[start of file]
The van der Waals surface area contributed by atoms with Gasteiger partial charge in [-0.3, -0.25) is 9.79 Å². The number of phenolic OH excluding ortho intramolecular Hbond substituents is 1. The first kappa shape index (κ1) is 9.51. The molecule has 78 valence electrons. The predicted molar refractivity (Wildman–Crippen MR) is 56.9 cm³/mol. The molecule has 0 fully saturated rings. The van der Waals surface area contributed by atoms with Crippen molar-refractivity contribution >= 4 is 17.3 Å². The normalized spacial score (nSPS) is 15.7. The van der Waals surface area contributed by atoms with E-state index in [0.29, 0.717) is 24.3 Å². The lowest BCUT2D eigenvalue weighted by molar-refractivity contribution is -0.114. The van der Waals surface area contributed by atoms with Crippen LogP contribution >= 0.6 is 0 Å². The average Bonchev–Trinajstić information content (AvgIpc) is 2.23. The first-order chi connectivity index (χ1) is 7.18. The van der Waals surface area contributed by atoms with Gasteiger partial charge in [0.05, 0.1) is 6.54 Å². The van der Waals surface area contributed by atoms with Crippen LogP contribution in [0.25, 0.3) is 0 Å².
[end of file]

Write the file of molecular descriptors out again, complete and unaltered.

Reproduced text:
The van der Waals surface area contributed by atoms with Gasteiger partial charge in [-0.3, -0.25) is 9.79 Å². The number of phenolic OH excluding ortho intramolecular Hbond substituents is 1. The first kappa shape index (κ1) is 9.51. The molecule has 78 valence electrons. The predicted molar refractivity (Wildman–Crippen MR) is 56.9 cm³/mol. The molecule has 0 fully saturated rings. The van der Waals surface area contributed by atoms with Crippen molar-refractivity contribution >= 4 is 17.3 Å². The normalized spacial score (nSPS) is 15.7. The van der Waals surface area contributed by atoms with E-state index in [0.29, 0.717) is 24.3 Å². The lowest BCUT2D eigenvalue weighted by molar-refractivity contribution is -0.114. The van der Waals surface area contributed by atoms with Crippen LogP contribution >= 0.6 is 0 Å². The average Bonchev–Trinajstić information content (AvgIpc) is 2.23. The first-order chi connectivity index (χ1) is 7.18. The van der Waals surface area contributed by atoms with Gasteiger partial charge in [0.05, 0.1) is 6.54 Å². The van der Waals surface area contributed by atoms with Crippen LogP contribution in [0.25, 0.3) is 0 Å².